- Wireless Telescope Control for Celestron (and Compatible) Scopes
- A Review of Teeter STS18
- MesuMount 200 Review
- First Light with the Prototype 8x42 Space WalkerTM 3D Binoculars
- INTERSTELLARUM DEEP-SKY ATLAS (FIELD EDITION) REVIEW
- THE BAADER BBHS-SITALL SILVER DIAGONAL
- Explore Scientific AR 102
- Review: davejlec's Paralellogram Mount
- Annals of the Deep Sky, Volumes One and Two
- Discovery 17.5” Split Tube Dobsonian Telescope
- REVIEW OF SUMERIAN OPTICS ALKAID 16” TRAVEL SCOPE
- Astrotrac TP3065 Pier Review
- Apo-tmosphere: Gutekunst ADC Review
- Optolong LRGB Filter Testing and Comparison with Baader LRGB Filters
- First Light Review: Teeter Custom TT Planet Killer 16" f/5.4
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Iridium Flares - iPhone/iPod App
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There are a growing number of Astronomy-related applications (apps) for use with the Apple iPhone and iPod Touch. Iridium Flares, created by Dennis van den Berg, has one simple purpose—to let you know when and where to look for iridium flares. (Iridium flares are short-term, very bright reflections caused by sunlight reflecting off the antennas of communication satellites owned by the Iridium Corporation. For more information, check out www.heavens-above.com/iridiumhelp.asp)
Setting up and using the app is very easy to do, but, because it pulls information from the very cool Heavens Above website (www.heavens-above.com), you do need to have a wifi connection.
1. Choose your time zone.
2. Set your specific location in one of two ways. Either let the software find you using the iPhone/iPod's built in GPS or manually enter your longitude and latitude.
Once your location is set, the app automatically displays the iridium flares viewable from your location for the next seven days.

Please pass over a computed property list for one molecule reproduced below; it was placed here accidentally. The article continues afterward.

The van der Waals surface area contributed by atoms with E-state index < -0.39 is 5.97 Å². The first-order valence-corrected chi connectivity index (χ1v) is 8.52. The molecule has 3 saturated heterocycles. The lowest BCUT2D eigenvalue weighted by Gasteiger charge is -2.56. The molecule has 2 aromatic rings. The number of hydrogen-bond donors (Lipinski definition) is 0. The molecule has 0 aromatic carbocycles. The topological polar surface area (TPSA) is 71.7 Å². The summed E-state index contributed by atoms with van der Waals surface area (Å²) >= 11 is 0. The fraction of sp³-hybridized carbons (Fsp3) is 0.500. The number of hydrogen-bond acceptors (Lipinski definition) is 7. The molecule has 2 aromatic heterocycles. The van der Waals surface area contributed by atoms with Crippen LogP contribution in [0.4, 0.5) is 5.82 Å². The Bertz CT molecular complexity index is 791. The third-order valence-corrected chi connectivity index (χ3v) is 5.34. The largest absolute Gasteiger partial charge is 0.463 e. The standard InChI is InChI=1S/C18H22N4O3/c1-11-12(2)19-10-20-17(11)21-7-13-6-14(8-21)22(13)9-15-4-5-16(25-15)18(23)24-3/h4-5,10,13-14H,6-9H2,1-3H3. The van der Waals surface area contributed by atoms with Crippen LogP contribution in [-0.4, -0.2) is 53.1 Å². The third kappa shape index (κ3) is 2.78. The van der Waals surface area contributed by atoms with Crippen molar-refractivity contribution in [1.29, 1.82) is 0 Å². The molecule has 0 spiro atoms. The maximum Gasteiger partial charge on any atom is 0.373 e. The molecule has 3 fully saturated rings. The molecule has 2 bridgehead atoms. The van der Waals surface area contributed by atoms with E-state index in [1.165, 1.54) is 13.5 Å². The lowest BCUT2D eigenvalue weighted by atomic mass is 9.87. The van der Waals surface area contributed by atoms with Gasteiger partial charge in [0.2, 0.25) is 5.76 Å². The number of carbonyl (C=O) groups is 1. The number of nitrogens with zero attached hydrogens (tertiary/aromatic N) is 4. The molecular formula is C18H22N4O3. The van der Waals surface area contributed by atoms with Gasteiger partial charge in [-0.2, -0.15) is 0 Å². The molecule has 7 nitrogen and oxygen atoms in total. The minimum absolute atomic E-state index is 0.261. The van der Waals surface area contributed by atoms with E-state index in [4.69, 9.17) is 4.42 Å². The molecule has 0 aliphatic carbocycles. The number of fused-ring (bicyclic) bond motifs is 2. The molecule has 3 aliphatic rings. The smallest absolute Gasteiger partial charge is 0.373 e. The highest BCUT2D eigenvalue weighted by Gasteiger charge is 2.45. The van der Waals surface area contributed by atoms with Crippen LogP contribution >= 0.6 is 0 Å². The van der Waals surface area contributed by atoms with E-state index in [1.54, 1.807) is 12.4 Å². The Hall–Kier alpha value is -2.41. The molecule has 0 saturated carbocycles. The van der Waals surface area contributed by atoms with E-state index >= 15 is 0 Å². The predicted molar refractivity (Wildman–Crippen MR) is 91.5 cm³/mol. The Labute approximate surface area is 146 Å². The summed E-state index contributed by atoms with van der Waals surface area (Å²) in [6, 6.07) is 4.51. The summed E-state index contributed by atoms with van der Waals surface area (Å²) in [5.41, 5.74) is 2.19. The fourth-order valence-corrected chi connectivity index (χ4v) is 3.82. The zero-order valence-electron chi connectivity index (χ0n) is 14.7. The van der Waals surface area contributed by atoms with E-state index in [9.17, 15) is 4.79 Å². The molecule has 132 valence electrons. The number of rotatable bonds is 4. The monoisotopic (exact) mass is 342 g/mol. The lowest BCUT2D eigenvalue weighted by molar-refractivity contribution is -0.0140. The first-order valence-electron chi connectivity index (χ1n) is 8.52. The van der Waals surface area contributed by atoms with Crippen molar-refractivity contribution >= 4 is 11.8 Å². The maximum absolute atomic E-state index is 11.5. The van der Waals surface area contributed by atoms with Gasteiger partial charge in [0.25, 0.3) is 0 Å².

The main screen shows you date, time, and intensity of the flares.
When you select the flare you are interested in seeing, a second screen gives more details including:
Apparent magnitude from when it is first visible and when it's at its brightest
Which direction to face (azimuth)
Your distance from the point on the ground where the satellite would be directly overhead (the closer you are to this point, the more accurate the predicted magnitude)
The name of the satellite
In general, this app has worked very well for me. The direction and altitude are displayed both as numbers and graphically. The direction is represented by a compass-like graphic and the altitude is represented by an angle. These might not be necessary for many night sky enthusiasts, but I found that they made it very easy for me to look in the right place every time.
The application stores the latest search data. This lets you take your iPod outside and still see the results when you are out of wifi range. (This is only an issue with the iPod Touch, since you can always have Internet access with the iPhone.)
I don’t find the distance information to be terribly useful. This information on the Heavens Above website is combined with the direction you would need to travel if you wanted to be directly under the satellite's path.
The only real issue I have is that
it does not work for me when I try to set my location using GPS. This
could be because I have an older iPod (although it did work at one
time). Manually entering my longitude and latitude worked
• Easy to use/clean interface
• Graphic representations of intensity, direction and altitude
• Stores the latest search data so you can still see the last results when you are not in wifi range.
• Has an option to display information for daytime flares
• Requires a wifi connection with the iPod Touch
• Did not work using GPS (might be specific to me)
You could get this same information using a computer accessing the web, but if you have an iPhone or iPod Touch, the convenience of being able to take it outside with you is well worth the 99 cents
Disclaimer: I am not in any way affiliated with Dennis van der Berg, Apple Computers, or the Heavens Above website.